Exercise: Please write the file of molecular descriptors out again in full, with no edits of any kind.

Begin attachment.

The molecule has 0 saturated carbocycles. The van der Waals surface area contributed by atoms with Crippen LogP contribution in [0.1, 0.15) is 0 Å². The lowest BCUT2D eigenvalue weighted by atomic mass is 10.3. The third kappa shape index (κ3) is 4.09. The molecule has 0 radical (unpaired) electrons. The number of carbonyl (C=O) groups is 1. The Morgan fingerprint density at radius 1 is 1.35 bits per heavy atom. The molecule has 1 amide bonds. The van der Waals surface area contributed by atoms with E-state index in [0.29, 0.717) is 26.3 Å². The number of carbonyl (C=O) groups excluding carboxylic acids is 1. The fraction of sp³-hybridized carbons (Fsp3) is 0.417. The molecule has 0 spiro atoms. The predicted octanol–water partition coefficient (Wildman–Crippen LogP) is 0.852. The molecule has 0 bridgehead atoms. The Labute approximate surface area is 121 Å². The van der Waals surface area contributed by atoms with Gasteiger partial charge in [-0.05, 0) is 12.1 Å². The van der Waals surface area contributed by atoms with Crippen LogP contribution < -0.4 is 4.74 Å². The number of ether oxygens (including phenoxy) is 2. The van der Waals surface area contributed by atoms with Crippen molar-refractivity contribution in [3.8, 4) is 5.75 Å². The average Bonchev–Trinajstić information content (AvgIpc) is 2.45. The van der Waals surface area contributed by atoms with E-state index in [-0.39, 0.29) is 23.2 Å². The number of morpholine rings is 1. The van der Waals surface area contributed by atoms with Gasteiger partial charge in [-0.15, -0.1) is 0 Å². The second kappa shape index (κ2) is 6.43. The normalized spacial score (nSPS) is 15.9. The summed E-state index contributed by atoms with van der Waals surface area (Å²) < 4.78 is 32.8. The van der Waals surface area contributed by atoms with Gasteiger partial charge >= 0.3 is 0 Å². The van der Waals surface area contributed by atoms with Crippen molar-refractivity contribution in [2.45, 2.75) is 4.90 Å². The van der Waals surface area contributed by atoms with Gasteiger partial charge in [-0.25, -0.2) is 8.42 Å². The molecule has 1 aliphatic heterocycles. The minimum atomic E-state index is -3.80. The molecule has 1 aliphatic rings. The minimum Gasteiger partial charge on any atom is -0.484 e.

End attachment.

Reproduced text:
The molecule has 0 saturated carbocycles. The van der Waals surface area contributed by atoms with Crippen LogP contribution in [0.1, 0.15) is 0 Å². The lowest BCUT2D eigenvalue weighted by atomic mass is 10.3. The third kappa shape index (κ3) is 4.09. The molecule has 0 radical (unpaired) electrons. The number of carbonyl (C=O) groups is 1. The Morgan fingerprint density at radius 1 is 1.35 bits per heavy atom. The molecule has 1 amide bonds. The van der Waals surface area contributed by atoms with E-state index in [0.29, 0.717) is 26.3 Å². The number of carbonyl (C=O) groups excluding carboxylic acids is 1. The fraction of sp³-hybridized carbons (Fsp3) is 0.417. The molecule has 0 spiro atoms. The predicted octanol–water partition coefficient (Wildman–Crippen LogP) is 0.852. The molecule has 0 bridgehead atoms. The Labute approximate surface area is 121 Å². The van der Waals surface area contributed by atoms with Gasteiger partial charge in [-0.05, 0) is 12.1 Å². The van der Waals surface area contributed by atoms with Crippen LogP contribution < -0.4 is 4.74 Å². The number of ether oxygens (including phenoxy) is 2. The van der Waals surface area contributed by atoms with Crippen molar-refractivity contribution in [3.8, 4) is 5.75 Å². The average Bonchev–Trinajstić information content (AvgIpc) is 2.45. The van der Waals surface area contributed by atoms with E-state index in [-0.39, 0.29) is 23.2 Å². The number of morpholine rings is 1. The van der Waals surface area contributed by atoms with Gasteiger partial charge in [-0.15, -0.1) is 0 Å². The second kappa shape index (κ2) is 6.43. The normalized spacial score (nSPS) is 15.9. The summed E-state index contributed by atoms with van der Waals surface area (Å²) < 4.78 is 32.8. The van der Waals surface area contributed by atoms with Gasteiger partial charge >= 0.3 is 0 Å². The van der Waals surface area contributed by atoms with Crippen molar-refractivity contribution in [2.45, 2.75) is 4.90 Å². The van der Waals surface area contributed by atoms with Gasteiger partial charge in [-0.25, -0.2) is 8.42 Å². The molecule has 1 aliphatic heterocycles. The minimum atomic E-state index is -3.80. The molecule has 1 aliphatic rings. The minimum Gasteiger partial charge on any atom is -0.484 e.